February 22, 2021

Why Peer Support?

By Lucy Willis, MD, and Renu C. Mital, MD, FACEP

An emergency physician’s first unexpected bad outcome or lawsuit can be devastating. Many of us wonder why everyone else seems to be coping better. Am I the only one who feels this way?

Once you open up to a colleague, you realize you are not alone. While we are in the business of saving lives, we are also in the business of death and dying. We take our careers and our oaths very seriously, and we are perfectionists. Guilt, second victim stress, and the psychological repercussions of feeling responsible for another human’s death are occupational hazards.

Historically, physicians are unlikely to reach out for support. Our bootcamp-style training teaches us to ignore our own feelings and put one foot in front of the other.i Unfortunately, the high suicide rates in our profession and mental health crises of the pandemic demonstrate this is not a sustainable approach.

Occupational hazards demand a systemic approach to prevent and protect. An integral part of this program is peer support. There is nothing more reassuring than hearing that another respected physician has been in the same shoes.

When we create a program that allows for physicians to share their stories and strategies, imperfection and vulnerability are normalized. The “culture of silence”ii is transformed into a culture of strength and stability.

In our department, we have a two-pronged approach: group and one-on-one peer support.

Peer Support in a Group Setting

Our group program, Doc Box, was previously held in each other’s apartments, but is now held more frequently via Zoom and sometimes moderated by a psychiatrist. It has given us the opportunity to combat social isolation and share our fears and strategies throughout the pandemic. At a time of constant change amidst this seemingly endless pandemic, many of us feel closer and more cohesive than ever. We discuss how we decompress at the end of a busy shift, our different approaches to balancing safety and mental health for our children, and our feelings about the many tragedies in the EM community this year. Most importantly, we get to know each other outside of work, which establishes a culture of safety and trust necessary for physicians to reach out in times of crisis.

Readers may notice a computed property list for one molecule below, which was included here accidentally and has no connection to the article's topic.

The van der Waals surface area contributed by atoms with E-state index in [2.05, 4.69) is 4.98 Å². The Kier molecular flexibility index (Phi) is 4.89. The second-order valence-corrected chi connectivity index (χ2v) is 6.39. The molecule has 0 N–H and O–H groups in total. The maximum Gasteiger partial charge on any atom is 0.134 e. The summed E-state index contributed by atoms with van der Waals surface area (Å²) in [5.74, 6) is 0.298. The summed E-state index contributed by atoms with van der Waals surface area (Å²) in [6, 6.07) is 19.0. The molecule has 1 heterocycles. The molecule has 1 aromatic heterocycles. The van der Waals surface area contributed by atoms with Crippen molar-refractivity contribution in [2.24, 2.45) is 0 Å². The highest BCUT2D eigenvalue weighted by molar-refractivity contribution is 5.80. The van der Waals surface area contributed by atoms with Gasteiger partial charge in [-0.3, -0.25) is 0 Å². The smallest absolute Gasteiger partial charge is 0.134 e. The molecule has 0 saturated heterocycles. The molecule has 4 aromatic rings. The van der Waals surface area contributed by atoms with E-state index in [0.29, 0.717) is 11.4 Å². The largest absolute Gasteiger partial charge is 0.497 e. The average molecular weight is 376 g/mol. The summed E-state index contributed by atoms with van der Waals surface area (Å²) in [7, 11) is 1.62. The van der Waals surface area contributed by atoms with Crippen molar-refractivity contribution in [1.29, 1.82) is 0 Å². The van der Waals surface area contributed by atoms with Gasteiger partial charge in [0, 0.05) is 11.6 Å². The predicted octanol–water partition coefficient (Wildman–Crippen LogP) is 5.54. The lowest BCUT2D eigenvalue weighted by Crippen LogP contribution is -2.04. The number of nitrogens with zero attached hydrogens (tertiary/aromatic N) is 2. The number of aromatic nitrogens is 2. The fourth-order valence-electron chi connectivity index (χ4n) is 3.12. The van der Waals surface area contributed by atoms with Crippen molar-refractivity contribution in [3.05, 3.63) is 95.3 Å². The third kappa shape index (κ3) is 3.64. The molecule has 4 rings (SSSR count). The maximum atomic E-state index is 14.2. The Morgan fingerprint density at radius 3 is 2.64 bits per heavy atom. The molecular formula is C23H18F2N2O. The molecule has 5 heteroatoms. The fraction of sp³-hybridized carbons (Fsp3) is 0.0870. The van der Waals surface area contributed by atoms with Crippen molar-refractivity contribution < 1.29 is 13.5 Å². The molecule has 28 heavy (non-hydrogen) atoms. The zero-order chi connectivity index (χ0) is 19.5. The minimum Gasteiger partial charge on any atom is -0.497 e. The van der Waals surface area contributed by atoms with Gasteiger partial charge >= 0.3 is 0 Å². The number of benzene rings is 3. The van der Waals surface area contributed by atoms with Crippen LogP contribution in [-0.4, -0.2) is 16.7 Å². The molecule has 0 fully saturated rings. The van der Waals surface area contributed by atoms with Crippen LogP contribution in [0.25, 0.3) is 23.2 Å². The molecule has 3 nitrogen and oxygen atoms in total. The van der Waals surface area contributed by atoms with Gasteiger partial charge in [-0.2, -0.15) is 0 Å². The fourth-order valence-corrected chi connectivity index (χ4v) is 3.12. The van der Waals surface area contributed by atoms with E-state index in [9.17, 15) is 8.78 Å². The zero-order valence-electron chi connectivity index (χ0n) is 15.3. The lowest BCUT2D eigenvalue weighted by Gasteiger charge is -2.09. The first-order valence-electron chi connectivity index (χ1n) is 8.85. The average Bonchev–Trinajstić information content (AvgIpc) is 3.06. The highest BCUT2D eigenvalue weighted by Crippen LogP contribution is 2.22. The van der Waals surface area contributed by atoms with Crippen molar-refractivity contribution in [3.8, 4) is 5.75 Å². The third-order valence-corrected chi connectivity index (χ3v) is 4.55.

One-on-One Peer Support

After the first wave of COVID-19 cases hit NYC, surveyed faculty were interested in an individualized peer support option. We created a one-on-one peer support program to provide an avenue of confidential support to those who may not feel comfortable expressing their feelings in a group setting, particularly given the ongoing stress, trauma, and personal and professional isolation of the pandemic.

We created a network of 10 senior faculty mentors to reach out to all 100+ faculty mentees, inclusive of the mentors themselves and those in leadership positions. Our goal was two check-ins during a four-month period. Informal feedback has been overwhelmingly positive for both the mentors and the mentees.

Peer support transforms culture and encourages unity. Not only do we get to experience the satisfaction of providing support, but colleagues become family who lean on each other during challenging times.

i. Drummond, D. Stop Physician Burnout: What to Do When Working Harder Isn’t Working. 2014.
ii. Shapiro J, McDonald TB. Supporting Clinicians during Covid-19 and Beyond - Learning from Past Failures and Envisioning New Strategies. N Engl J Med. 2020 Dec 31;383(27):e142. doi: 10.1056/NEJMp2024834. Epub 2020 Oct 14. PMID: 33053277

About the Authors

Lucy Willis, MD
Assistant Professor of Emergency Medicine & 
Co-Director of Faculty Wellness Committee
Weill Cornell Medicine, Emergency Medicine, New York, NY

Renu C Mital, MD, FACEP
Senior Associate Attending, New York Presbyterian Hospital
Assistant Professor of Clinical Medicine & Co-Director Faculty Wellness Program, 
Weill Cornell Medicine, Emergency Medicine, New York, NY

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